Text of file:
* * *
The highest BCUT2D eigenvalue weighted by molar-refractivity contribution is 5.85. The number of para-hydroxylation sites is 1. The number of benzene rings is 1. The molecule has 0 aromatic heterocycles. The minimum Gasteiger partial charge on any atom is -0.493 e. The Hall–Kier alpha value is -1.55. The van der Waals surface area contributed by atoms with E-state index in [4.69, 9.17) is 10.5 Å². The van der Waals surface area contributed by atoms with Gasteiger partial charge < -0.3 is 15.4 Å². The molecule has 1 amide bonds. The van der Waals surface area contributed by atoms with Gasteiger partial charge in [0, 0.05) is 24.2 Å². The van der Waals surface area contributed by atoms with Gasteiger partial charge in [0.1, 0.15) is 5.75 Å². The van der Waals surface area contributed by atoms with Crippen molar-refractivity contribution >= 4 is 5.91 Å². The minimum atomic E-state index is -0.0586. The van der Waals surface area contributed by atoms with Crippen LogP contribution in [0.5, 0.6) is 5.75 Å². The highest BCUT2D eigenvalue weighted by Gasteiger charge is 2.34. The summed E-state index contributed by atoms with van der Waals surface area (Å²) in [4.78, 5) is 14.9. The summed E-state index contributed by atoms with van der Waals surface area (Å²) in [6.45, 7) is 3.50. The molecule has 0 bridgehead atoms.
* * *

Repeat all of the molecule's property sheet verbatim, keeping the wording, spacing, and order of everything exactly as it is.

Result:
The highest BCUT2D eigenvalue weighted by molar-refractivity contribution is 5.85. The number of para-hydroxylation sites is 1. The number of benzene rings is 1. The molecule has 0 aromatic heterocycles. The minimum Gasteiger partial charge on any atom is -0.493 e. The Hall–Kier alpha value is -1.55. The van der Waals surface area contributed by atoms with E-state index in [4.69, 9.17) is 10.5 Å². The van der Waals surface area contributed by atoms with Gasteiger partial charge < -0.3 is 15.4 Å². The molecule has 1 amide bonds. The van der Waals surface area contributed by atoms with Gasteiger partial charge in [0, 0.05) is 24.2 Å². The van der Waals surface area contributed by atoms with Gasteiger partial charge in [0.1, 0.15) is 5.75 Å². The van der Waals surface area contributed by atoms with Crippen molar-refractivity contribution >= 4 is 5.91 Å². The minimum atomic E-state index is -0.0586. The van der Waals surface area contributed by atoms with Crippen LogP contribution in [0.5, 0.6) is 5.75 Å². The highest BCUT2D eigenvalue weighted by Gasteiger charge is 2.34. The summed E-state index contributed by atoms with van der Waals surface area (Å²) in [4.78, 5) is 14.9. The summed E-state index contributed by atoms with van der Waals surface area (Å²) in [6.45, 7) is 3.50. The molecule has 0 bridgehead atoms.